Hewlett-Packard’s surprising decision to produce another run of its TouchPad tablet so soon after announcing plans to discontinue it might be the result of a poorly thought out strategy, but it’s not nonsensical. As we suspected, there’s a very good reason for it, beyond satisfying the sudden “cult-like” demand for the ill-starred device: Appeasing the suppliers that manufactured components for it, expecting production runs of 500,000 to 1 million units.
“While the company is stating it is doing so to satisfy stronger than expected demand, our checks with supply chain sources indicate another reason may be to fulfill commitments to component suppliers and manufacturing partners,” Sterne Agee analyst Shaw Wu says. “This makes sense as it is not in HP’s interest to alienate the supply chain base and the company may not lose as much money as it is bringing in some revenue as opposed to taking a full write-down on commitments with no revenue.”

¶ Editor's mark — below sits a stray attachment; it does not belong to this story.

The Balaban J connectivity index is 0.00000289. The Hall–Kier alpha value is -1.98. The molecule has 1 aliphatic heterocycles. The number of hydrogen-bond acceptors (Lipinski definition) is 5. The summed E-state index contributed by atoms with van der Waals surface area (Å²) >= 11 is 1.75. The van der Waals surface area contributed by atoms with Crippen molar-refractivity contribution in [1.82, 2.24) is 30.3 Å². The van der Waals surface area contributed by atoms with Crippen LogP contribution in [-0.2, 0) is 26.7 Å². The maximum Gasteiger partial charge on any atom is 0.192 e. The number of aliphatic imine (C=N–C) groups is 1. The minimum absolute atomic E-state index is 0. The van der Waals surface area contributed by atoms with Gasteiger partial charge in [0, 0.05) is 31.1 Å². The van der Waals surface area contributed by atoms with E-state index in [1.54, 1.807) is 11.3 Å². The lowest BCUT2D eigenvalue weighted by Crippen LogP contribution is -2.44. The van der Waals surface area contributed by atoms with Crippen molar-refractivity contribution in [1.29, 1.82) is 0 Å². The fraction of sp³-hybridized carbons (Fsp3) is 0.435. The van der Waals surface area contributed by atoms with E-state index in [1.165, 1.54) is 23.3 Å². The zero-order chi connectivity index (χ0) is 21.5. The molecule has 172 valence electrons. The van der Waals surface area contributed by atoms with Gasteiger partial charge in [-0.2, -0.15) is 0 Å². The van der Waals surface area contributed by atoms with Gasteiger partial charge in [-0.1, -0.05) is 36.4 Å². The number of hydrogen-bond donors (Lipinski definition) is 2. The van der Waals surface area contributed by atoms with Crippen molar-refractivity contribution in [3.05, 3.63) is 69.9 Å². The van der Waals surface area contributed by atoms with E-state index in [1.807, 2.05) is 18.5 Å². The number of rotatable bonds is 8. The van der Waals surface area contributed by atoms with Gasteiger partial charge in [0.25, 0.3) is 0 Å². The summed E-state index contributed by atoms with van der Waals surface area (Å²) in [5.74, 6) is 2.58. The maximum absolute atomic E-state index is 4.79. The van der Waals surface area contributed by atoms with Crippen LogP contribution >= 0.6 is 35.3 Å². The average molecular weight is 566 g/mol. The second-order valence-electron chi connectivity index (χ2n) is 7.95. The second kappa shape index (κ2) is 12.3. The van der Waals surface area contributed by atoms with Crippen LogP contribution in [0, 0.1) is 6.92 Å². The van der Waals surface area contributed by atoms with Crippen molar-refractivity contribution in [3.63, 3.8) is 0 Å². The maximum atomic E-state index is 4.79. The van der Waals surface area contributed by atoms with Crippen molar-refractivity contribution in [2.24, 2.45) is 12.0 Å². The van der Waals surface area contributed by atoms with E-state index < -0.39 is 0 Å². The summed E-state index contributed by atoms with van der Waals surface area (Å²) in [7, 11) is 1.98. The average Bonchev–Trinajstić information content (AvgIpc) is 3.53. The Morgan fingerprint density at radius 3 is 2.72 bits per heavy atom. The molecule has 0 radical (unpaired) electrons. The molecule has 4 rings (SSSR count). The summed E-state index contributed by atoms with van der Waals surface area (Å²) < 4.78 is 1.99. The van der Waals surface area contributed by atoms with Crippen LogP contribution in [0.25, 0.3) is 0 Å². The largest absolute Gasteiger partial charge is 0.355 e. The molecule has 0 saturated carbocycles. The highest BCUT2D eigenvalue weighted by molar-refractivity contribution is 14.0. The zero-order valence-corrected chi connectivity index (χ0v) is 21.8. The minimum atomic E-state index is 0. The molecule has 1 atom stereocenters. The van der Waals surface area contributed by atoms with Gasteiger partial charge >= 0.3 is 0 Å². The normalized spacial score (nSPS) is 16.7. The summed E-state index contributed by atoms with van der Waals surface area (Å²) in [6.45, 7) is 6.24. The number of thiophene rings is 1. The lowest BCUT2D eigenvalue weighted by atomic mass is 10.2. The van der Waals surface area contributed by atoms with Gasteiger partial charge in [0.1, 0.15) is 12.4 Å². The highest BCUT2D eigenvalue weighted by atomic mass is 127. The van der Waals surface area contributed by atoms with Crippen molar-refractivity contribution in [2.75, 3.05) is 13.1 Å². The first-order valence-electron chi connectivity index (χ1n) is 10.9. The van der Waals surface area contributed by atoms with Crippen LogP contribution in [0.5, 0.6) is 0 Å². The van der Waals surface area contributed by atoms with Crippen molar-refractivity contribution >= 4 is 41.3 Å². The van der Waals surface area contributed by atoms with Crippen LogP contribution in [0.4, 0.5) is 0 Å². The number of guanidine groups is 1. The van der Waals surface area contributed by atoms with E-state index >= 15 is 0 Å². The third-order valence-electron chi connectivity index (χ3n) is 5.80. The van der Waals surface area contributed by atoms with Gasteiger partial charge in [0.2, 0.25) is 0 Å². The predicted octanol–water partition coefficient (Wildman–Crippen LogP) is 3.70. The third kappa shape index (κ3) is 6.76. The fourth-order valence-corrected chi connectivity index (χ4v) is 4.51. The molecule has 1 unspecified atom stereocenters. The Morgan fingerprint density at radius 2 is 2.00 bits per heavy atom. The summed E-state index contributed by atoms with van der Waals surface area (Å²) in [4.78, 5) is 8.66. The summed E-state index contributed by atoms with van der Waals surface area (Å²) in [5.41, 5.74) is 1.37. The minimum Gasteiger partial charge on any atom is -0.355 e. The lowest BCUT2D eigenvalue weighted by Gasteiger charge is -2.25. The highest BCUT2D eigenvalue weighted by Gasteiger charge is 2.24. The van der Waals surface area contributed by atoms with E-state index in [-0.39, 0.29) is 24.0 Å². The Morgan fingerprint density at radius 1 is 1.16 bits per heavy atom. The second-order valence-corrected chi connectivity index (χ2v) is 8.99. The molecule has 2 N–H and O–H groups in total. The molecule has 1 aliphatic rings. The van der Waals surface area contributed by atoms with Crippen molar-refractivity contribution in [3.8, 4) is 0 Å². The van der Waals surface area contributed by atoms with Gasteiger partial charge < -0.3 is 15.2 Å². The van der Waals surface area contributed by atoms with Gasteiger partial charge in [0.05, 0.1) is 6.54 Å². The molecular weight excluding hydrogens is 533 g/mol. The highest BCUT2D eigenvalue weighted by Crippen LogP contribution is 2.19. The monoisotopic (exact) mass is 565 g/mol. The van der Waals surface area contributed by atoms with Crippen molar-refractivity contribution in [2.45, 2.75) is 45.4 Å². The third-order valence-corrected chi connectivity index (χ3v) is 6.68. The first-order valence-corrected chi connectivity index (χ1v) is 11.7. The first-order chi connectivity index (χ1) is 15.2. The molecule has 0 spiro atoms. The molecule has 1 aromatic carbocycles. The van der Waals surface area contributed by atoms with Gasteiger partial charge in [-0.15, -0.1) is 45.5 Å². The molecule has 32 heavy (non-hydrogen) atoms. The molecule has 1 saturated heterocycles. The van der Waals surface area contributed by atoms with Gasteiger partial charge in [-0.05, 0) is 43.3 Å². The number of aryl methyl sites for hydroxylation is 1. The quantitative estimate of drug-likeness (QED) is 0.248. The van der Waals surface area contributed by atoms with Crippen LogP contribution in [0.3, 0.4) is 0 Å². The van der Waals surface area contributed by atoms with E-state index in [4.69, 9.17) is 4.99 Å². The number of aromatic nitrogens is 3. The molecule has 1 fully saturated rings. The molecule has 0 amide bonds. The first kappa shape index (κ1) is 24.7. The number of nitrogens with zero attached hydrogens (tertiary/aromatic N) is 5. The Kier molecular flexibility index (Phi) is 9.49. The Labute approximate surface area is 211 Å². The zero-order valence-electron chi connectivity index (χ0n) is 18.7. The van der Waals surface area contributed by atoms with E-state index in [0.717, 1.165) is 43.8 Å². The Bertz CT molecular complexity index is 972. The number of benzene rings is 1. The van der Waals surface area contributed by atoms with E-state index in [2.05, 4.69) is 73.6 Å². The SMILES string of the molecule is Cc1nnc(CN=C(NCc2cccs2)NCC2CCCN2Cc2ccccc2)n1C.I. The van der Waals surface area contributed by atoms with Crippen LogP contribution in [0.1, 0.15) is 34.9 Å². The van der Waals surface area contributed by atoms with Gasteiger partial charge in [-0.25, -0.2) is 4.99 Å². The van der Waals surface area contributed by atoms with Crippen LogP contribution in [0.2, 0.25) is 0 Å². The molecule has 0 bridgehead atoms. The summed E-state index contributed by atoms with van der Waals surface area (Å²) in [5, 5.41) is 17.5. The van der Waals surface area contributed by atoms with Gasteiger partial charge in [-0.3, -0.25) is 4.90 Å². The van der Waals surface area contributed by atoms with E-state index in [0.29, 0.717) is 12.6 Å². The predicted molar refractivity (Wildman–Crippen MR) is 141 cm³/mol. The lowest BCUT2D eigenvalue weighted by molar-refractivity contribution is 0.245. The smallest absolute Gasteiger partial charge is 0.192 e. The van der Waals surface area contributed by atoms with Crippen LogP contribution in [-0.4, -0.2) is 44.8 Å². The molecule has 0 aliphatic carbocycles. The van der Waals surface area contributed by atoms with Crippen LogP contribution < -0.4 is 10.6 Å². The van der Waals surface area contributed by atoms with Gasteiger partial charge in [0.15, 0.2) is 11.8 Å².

Better to meet those supply chain obligations than annoy the supply chain, which will presumably continue to figure promintently in HP’s PC business whether the company spins it off or sells it outright. And if you generate a bit of buzz in the process, all the better. As Wu notes, the larger the installed base of TouchPad and webOS devices, the more valuable webOS is in a potential sale.